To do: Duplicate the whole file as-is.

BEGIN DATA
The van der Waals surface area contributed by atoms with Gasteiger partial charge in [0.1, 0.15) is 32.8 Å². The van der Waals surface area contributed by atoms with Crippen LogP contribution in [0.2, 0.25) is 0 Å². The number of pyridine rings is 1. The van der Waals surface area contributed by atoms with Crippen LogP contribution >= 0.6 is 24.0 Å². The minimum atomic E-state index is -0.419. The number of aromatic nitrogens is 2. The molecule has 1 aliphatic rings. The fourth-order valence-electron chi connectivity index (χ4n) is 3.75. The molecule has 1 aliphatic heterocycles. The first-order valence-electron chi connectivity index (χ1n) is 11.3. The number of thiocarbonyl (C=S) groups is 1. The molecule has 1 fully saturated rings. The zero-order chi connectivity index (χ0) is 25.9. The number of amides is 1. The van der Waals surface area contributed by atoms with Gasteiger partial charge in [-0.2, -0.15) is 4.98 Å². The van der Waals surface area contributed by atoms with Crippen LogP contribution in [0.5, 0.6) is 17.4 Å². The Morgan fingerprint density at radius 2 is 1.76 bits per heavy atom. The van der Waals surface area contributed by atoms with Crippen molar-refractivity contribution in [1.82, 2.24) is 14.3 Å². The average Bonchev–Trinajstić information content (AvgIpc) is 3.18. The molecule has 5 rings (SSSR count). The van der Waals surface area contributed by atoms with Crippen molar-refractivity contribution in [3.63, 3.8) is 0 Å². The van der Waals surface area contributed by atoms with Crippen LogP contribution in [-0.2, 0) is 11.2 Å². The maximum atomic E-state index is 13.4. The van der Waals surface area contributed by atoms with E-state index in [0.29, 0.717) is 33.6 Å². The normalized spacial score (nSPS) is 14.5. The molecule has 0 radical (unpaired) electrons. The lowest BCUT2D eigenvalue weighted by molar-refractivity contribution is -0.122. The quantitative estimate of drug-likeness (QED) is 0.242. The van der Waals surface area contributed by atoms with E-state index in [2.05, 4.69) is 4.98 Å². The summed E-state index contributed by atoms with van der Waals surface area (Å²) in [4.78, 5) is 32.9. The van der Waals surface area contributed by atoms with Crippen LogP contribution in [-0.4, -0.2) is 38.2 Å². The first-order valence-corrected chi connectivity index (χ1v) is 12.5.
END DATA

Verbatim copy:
The van der Waals surface area contributed by atoms with Gasteiger partial charge in [0.1, 0.15) is 32.8 Å². The van der Waals surface area contributed by atoms with Crippen LogP contribution in [0.2, 0.25) is 0 Å². The number of pyridine rings is 1. The van der Waals surface area contributed by atoms with Crippen LogP contribution >= 0.6 is 24.0 Å². The minimum atomic E-state index is -0.419. The number of aromatic nitrogens is 2. The molecule has 1 aliphatic rings. The fourth-order valence-electron chi connectivity index (χ4n) is 3.75. The molecule has 1 aliphatic heterocycles. The first-order valence-electron chi connectivity index (χ1n) is 11.3. The number of thiocarbonyl (C=S) groups is 1. The molecule has 1 fully saturated rings. The zero-order chi connectivity index (χ0) is 25.9. The number of amides is 1. The van der Waals surface area contributed by atoms with Gasteiger partial charge in [-0.2, -0.15) is 4.98 Å². The van der Waals surface area contributed by atoms with Crippen LogP contribution in [0.5, 0.6) is 17.4 Å². The Morgan fingerprint density at radius 2 is 1.76 bits per heavy atom. The van der Waals surface area contributed by atoms with Crippen molar-refractivity contribution in [1.82, 2.24) is 14.3 Å². The average Bonchev–Trinajstić information content (AvgIpc) is 3.18. The molecule has 5 rings (SSSR count). The van der Waals surface area contributed by atoms with Crippen molar-refractivity contribution in [3.63, 3.8) is 0 Å². The van der Waals surface area contributed by atoms with Crippen LogP contribution in [-0.2, 0) is 11.2 Å². The maximum atomic E-state index is 13.4. The van der Waals surface area contributed by atoms with E-state index in [0.29, 0.717) is 33.6 Å². The normalized spacial score (nSPS) is 14.5. The molecule has 0 radical (unpaired) electrons. The lowest BCUT2D eigenvalue weighted by molar-refractivity contribution is -0.122. The quantitative estimate of drug-likeness (QED) is 0.242. The van der Waals surface area contributed by atoms with E-state index in [2.05, 4.69) is 4.98 Å². The summed E-state index contributed by atoms with van der Waals surface area (Å²) in [4.78, 5) is 32.9. The van der Waals surface area contributed by atoms with Crippen LogP contribution in [-0.4, -0.2) is 38.2 Å². The first-order valence-corrected chi connectivity index (χ1v) is 12.5.